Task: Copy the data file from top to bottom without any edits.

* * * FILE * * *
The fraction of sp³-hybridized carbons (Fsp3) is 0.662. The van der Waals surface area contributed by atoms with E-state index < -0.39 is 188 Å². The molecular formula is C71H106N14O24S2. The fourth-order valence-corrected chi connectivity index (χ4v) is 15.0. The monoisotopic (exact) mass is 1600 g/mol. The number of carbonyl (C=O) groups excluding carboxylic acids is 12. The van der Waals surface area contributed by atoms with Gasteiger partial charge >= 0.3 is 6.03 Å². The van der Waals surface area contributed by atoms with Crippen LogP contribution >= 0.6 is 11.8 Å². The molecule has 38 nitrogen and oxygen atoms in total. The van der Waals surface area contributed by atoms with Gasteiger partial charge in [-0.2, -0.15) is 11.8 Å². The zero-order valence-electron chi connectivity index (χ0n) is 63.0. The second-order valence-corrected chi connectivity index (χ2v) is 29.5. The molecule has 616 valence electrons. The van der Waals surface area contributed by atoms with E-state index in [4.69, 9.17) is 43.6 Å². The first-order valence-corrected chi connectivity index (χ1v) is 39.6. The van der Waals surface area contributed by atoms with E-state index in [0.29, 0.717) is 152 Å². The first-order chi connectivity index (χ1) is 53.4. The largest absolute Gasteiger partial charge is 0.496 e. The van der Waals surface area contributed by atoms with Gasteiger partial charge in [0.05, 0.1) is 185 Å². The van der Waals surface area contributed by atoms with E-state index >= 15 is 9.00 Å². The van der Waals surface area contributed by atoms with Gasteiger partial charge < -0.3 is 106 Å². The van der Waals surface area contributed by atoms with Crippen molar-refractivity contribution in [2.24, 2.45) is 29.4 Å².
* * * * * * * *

The fraction of sp³-hybridized carbons (Fsp3) is 0.662. The van der Waals surface area contributed by atoms with E-state index < -0.39 is 188 Å². The molecular formula is C71H106N14O24S2. The fourth-order valence-corrected chi connectivity index (χ4v) is 15.0. The monoisotopic (exact) mass is 1600 g/mol. The number of carbonyl (C=O) groups excluding carboxylic acids is 12. The van der Waals surface area contributed by atoms with Gasteiger partial charge >= 0.3 is 6.03 Å². The van der Waals surface area contributed by atoms with Crippen LogP contribution >= 0.6 is 11.8 Å². The molecule has 38 nitrogen and oxygen atoms in total. The van der Waals surface area contributed by atoms with Gasteiger partial charge in [-0.2, -0.15) is 11.8 Å². The zero-order valence-electron chi connectivity index (χ0n) is 63.0. The second-order valence-corrected chi connectivity index (χ2v) is 29.5. The molecule has 616 valence electrons. The van der Waals surface area contributed by atoms with E-state index in [4.69, 9.17) is 43.6 Å². The first-order valence-corrected chi connectivity index (χ1v) is 39.6. The van der Waals surface area contributed by atoms with E-state index in [0.29, 0.717) is 152 Å². The first-order chi connectivity index (χ1) is 53.4. The largest absolute Gasteiger partial charge is 0.496 e. The van der Waals surface area contributed by atoms with Gasteiger partial charge in [0.05, 0.1) is 185 Å². The van der Waals surface area contributed by atoms with E-state index >= 15 is 9.00 Å². The van der Waals surface area contributed by atoms with Gasteiger partial charge < -0.3 is 106 Å². The van der Waals surface area contributed by atoms with Crippen molar-refractivity contribution in [2.24, 2.45) is 29.4 Å².